Music in the form of singing and clapping seems to be universal among humans today, even if accompanying instruments may be as simple as tree-trunk drums, rattles, or sticks that are banged together. In The Descent of Man, Darwin was puzzled by this universality, saying ‘As neither the enjoyment nor the capacity of producing musical notes are faculties of the least use to man in reference to his daily habits of life, they must be ranked amongst the most mysterious with which he is endowed.’ For some scientists, music is just a by-product of our language capacity and our ability to recognize patterns even in sounds such as a howling wind, running water or human chanting. For others, despite Darwin’s negative views about its usefulness, music was closely linked to the evolution of language and of complex modern human societies, where it would have played a critical role in cementing social relationships and in group rituals and ceremonies. In conveying meaning, music as a form of communication would then have formed an important part of the symbolic revolution. Its importance to humans seems to be confirmed by neuro-imaging of the human brain, where areas of importance in language, memory and emotion are activated, and endorphins – feel-good hormones – are released.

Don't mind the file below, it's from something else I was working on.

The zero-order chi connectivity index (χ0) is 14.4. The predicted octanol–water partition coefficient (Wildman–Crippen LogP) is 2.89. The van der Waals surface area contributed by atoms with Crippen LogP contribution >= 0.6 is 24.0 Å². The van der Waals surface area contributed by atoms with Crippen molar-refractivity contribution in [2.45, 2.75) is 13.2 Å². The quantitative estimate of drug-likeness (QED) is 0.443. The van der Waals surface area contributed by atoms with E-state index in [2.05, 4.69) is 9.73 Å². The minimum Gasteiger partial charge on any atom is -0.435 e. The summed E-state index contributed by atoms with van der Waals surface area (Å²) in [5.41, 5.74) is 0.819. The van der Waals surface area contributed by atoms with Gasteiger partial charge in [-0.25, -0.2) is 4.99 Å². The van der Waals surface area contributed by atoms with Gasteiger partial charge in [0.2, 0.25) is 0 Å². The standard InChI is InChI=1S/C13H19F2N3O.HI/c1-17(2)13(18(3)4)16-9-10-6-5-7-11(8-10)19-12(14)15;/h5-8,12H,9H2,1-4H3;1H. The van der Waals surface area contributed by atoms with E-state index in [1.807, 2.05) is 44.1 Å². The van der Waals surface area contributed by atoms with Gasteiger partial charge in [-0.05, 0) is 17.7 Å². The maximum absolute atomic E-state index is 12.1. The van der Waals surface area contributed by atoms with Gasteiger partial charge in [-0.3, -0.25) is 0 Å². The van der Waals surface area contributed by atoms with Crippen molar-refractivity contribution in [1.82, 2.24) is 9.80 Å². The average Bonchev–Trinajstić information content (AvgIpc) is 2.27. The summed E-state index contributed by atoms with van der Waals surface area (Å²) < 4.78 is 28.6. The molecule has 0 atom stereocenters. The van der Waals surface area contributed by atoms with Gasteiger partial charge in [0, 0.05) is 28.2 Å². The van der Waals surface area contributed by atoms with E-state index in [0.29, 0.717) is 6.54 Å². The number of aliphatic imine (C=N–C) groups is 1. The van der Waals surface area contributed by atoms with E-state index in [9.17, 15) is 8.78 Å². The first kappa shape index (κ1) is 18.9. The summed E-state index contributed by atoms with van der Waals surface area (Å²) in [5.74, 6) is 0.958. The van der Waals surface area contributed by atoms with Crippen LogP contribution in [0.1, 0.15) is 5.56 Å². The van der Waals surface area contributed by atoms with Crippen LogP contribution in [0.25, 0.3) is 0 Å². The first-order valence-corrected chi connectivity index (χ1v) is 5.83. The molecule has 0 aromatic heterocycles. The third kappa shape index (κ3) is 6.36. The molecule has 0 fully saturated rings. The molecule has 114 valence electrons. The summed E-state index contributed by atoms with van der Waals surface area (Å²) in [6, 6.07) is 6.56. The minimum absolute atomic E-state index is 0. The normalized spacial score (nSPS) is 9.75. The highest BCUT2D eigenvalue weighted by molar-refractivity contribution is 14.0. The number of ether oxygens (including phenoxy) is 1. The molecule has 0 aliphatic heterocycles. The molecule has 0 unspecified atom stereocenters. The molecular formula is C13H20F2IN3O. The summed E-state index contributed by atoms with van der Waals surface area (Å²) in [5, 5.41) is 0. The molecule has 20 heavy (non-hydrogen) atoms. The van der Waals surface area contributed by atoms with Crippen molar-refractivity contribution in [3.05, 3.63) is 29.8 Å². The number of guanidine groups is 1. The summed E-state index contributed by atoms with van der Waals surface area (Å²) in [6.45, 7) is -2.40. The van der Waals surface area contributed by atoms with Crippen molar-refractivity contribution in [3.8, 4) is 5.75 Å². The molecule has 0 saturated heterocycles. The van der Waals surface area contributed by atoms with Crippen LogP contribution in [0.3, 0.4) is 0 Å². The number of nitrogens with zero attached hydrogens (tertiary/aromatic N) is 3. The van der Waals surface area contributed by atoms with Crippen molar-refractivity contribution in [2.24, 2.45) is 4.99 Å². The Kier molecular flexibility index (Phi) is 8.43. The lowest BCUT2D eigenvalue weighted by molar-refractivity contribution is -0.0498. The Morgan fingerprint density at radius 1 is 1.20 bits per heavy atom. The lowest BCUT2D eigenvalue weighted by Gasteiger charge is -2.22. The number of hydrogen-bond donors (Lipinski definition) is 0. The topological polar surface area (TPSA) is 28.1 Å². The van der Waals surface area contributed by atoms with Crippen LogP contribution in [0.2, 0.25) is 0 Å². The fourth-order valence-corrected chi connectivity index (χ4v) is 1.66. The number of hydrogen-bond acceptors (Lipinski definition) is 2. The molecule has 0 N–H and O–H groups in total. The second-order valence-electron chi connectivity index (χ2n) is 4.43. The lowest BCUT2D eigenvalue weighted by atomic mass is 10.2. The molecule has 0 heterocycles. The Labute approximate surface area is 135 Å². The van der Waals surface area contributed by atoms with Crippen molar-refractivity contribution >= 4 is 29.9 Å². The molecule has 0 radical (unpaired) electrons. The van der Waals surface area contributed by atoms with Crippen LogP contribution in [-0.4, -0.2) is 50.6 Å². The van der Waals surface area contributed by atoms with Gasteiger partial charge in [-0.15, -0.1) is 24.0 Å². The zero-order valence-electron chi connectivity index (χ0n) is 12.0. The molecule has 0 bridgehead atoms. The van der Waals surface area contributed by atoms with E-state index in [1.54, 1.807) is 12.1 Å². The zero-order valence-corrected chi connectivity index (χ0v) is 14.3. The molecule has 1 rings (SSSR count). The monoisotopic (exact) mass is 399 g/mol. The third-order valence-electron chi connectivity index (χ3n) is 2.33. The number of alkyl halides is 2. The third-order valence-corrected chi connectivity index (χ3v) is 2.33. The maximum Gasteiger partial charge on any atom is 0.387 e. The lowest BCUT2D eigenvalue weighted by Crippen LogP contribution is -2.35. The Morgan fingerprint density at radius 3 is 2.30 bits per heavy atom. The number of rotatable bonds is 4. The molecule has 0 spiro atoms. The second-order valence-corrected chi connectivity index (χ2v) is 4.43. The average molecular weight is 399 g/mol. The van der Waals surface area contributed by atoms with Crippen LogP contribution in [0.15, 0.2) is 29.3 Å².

Chris Stringer, The Origin of Our Species